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This 3 page Class Notes was uploaded by Courtney Lawrence on Wednesday February 3, 2016. The Class Notes belongs to BUS 201 at University of Rhode Island taught by Professor Sacco in Winter 2016. Since its upload, it has received 62 views. For similar materials see Financial Accounting in Business at University of Rhode Island.
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Date Created: 02/03/16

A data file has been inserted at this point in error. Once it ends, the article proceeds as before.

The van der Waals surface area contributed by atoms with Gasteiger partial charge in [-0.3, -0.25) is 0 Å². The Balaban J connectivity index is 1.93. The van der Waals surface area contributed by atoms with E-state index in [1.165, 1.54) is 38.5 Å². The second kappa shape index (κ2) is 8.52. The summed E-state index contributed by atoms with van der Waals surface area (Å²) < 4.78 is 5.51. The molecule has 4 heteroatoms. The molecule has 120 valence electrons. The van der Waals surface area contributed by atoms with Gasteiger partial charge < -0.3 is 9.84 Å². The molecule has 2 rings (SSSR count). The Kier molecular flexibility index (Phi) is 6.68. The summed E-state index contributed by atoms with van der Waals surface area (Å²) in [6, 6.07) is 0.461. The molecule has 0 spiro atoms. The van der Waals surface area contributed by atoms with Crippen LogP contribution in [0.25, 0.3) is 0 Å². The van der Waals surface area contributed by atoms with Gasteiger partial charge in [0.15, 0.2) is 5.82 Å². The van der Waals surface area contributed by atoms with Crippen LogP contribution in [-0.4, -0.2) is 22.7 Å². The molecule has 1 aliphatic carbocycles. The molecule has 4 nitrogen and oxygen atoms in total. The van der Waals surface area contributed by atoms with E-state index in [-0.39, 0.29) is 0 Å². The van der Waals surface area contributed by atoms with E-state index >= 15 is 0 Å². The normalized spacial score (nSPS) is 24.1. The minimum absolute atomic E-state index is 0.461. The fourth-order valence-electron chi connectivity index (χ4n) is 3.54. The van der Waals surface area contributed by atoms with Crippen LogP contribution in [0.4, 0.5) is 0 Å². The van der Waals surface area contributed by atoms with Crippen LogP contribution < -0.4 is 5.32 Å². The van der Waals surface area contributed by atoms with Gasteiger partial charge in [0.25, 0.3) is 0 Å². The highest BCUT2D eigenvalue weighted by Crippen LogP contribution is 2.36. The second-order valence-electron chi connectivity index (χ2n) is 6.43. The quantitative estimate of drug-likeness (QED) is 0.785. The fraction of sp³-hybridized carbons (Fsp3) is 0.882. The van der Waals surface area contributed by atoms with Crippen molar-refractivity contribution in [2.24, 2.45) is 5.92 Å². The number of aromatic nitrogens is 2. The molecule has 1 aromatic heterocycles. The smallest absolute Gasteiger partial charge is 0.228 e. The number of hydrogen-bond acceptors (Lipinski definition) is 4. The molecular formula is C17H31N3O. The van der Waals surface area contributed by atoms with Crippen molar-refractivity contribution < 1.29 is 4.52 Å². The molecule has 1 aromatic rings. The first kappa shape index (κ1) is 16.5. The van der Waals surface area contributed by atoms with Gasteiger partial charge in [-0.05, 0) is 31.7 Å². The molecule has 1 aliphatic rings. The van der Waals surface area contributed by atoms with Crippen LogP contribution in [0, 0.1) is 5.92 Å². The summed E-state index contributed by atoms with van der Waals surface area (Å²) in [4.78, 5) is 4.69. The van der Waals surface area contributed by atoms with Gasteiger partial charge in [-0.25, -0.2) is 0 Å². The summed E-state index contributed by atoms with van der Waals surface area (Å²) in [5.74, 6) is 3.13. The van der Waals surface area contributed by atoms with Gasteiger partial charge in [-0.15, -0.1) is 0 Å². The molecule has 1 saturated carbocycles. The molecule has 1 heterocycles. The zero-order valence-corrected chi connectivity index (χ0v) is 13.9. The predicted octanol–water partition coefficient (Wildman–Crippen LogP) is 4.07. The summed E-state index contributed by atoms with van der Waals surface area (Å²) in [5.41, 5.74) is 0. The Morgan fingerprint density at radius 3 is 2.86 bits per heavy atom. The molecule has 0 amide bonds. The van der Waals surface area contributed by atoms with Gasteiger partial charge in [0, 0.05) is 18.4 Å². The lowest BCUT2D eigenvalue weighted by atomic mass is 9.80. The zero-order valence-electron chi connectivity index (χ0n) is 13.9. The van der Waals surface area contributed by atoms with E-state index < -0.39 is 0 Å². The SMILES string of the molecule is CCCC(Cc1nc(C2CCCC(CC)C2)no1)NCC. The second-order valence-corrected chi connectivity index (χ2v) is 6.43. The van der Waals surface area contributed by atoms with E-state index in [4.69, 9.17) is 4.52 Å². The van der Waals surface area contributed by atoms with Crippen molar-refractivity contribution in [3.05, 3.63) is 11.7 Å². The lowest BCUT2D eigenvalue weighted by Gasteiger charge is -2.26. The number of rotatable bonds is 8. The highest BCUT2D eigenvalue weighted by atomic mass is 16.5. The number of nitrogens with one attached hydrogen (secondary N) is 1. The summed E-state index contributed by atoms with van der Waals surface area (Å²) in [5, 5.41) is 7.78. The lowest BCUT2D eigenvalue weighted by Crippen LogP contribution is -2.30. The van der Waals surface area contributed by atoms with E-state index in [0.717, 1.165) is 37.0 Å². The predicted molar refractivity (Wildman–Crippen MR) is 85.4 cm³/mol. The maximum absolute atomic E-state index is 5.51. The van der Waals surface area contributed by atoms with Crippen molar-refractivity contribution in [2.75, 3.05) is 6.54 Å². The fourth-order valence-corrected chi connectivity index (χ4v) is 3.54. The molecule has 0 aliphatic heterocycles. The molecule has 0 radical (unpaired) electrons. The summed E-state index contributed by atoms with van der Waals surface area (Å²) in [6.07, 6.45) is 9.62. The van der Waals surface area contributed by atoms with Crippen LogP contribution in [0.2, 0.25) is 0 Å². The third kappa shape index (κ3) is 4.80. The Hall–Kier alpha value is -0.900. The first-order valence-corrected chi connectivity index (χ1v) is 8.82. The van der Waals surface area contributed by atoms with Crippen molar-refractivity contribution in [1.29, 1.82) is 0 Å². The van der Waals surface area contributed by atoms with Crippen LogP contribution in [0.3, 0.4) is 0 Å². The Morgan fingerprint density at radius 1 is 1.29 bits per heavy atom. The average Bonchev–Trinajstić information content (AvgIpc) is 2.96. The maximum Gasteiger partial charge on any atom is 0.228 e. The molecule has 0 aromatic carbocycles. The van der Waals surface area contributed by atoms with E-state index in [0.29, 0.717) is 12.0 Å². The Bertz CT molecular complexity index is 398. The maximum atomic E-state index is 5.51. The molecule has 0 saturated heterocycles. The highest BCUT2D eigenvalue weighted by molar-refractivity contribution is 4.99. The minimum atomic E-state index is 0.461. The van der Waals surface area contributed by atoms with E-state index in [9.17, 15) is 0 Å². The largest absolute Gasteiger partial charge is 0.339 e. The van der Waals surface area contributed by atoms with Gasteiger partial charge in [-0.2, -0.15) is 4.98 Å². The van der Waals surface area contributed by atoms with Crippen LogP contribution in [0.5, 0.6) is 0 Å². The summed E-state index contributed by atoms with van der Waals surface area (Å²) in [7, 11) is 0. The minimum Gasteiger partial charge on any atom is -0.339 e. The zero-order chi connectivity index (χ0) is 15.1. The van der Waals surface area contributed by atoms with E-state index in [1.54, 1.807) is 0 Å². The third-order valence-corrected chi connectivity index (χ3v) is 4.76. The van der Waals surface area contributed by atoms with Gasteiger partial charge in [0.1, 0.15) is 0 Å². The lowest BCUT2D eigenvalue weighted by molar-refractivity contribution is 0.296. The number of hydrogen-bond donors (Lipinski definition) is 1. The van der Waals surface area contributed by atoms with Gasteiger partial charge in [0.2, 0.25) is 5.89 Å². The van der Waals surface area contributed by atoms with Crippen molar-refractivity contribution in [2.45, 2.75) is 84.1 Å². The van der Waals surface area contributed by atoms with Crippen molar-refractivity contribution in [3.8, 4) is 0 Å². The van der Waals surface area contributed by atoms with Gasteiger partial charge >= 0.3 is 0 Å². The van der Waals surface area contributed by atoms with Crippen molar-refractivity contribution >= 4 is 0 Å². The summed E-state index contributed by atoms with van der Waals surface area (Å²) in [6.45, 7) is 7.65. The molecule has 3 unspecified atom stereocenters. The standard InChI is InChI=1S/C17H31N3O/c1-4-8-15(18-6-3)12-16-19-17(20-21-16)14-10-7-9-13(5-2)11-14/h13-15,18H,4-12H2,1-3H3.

Exam 1 Chapter Notes: Introduction: Selection of Materials: -ferrous metals: carbon, alloy, stainless, and tool and die steels -nonferrous metals: Aluminum, magnesium, copper, nickel and titanium -plastics(polymers): thermoplastics, thermosets, and elastomers -ceramics, glasses, glass ceramics, graphite, and diamond Selection of Manufacturing Processes: -casting: expendable mold and permanent mold -forming and shaping: rolling, forging, extrusion, drawing, and molding -machining: turning, boring, drilling, milling and shaping -joining: welding, brazing, soldering, and adhesive bonding -finishing: honing, polishing, deburring, coating and plating. Process selection-depends on the geometric features of the parts to be produced, including the dimensional tolerances and surface texture required. Several factors can have a major role in process selection including part size, shape complexity and dimensional accuracy and surface finish required. Examples: -flat parts and thin cross-sections can be difficult to cast -dimensional tolerances and surface finish in hot-working operations are not as fine as those obtained in operations performed at room temperature. Process Substitution- happens for lower cost, the maintenance required, whether the product is for industrial or customer use, the parameters to which the product will be subjected, environmental concerns that have to be addressed, and the products appeal to the customer. The difference between net shape and near net shape is a matter of degree of how close the product is to its final dimensional and surface finish characteristics. The total cost of manufacturing a product generally consists of the following components; materials, tooling, fixed, capital, labor. Chapter 1: The Structure of Metals: The three basic arrangements of metals are: 1. Body-centered cubic-there are 48 possible slip systems, therefore the probability is high that an externally applied shear stress will operate on one of these systems and cause slip. Required shear stress is high. Good strength and high ductility. 2. Face-centered cubic- 12 slip systems. The probability of slip is moderate and the sheer stress required is low. Moderate strength and good ductility. 3. Hexagonal closed packed- 3 slip systems and has a low probability of slip but more slip systems become active at elevated temperatures. Brittle at room temp. All three arrangements can be modified by adding atoms of some other metal or metals, also known as alloying. Allotropism/Polymorphism: the appearance of more than one type of crystal structure in metals Metals can take on different structures at different temperatures when they have multiple phases present and when they have alloying metals. Elastic Deformation: when a single crystal returns to its original shape when the force being exerted on it is removed. Plastic/Permanent Deformation: when the crystal does not return to its original shape when the force is removed. Defects and Imperfections: Point defects: vacancy (missing atom), interstitial atom (extra atom in the lattice) or impurity(foreign atom that has replaced the atom of the pure metal) Dislocations: defects in the orderly arrangement of a metals atomic structure. There are two types, edge and screw- unit cells end up unable to perfectly align. Planar imperfections- Grain boundaries and phase boundaries Volume or Bulk imperfections- Voids, inclusions, phases or cracks Grains: when a crystal grows into a crystalline structure. Each grain consists of either a single crystal (for pure metals) or polycrystalline aggregate (for alloys). Grain boundaries: the interfaces that separate the individual grains Grain size: Large grain size=Low strength=Low hardness=low ductility= rough surface. Usually measured by counting the number of grains in a given area. Grain sizes between 5&8 are considered fine grained. (n-1) ASTM number: N=2 Chapter 2: Tensile Testing: method for determining the mechanical properties of materials -0 = original gage length (usually 50mm) -A0= cross-sectional area usually 12.5 mm -Engineering stress/nominal stress: the ratio of the applied load P to the original cross sectional area A o σ=P/A o -Engineering strain: e=l-l /o o l is the instantaneous length of the specimen. -Permanent deformation occurs when the yield stress of the material is reached -The maximum engineering stress is called the ultimate tensile strength -Neck: the cross sectional area of the specimen is no longer uniform along the gage length and is smaller in the necked region. As the test progresses, the engineering stress drops further and the specimen finally fractures at the necked region -The engineering stress at a fracture is known as the breaking or fracture stress. -The ratio of stress to strain is the modulus of elasticity, E=σ/e -Ductility: the extent of plastic deformation that the material undergoes prior to fracture. -Elongation- (l flo/o )*100 -Reduction of area- (A -Ao/Af)*o00 -True stress(NOT THE SAME AS ENGINEERING STRESS): σ=P/A -True strain: ε=ln(l/l ) o n -The true stress-true strain can be represented by the equation: σ=Kε K:the strength coefficient, n:strain hardening/work hardening exponent The higher the value of n, the higher the strain that a piece if material can experience before it begins to neck. -Increasing the temperature causes: the ductility and toughness to increase, the yield strength and modulus of elasticity decrease -Deformation rate: the speed at which a specimen is being stretched -Strain rate: a function of the specimens length -Strain rate hardening: increasing the strain rate increases the strength of the material -Creep: the permanent deformation of a component under a static load maintained for a period of time. -Ductile fraction usually takes place on the planes on which sheer stress is a maximum. Chapter 3: Physical properties of materials: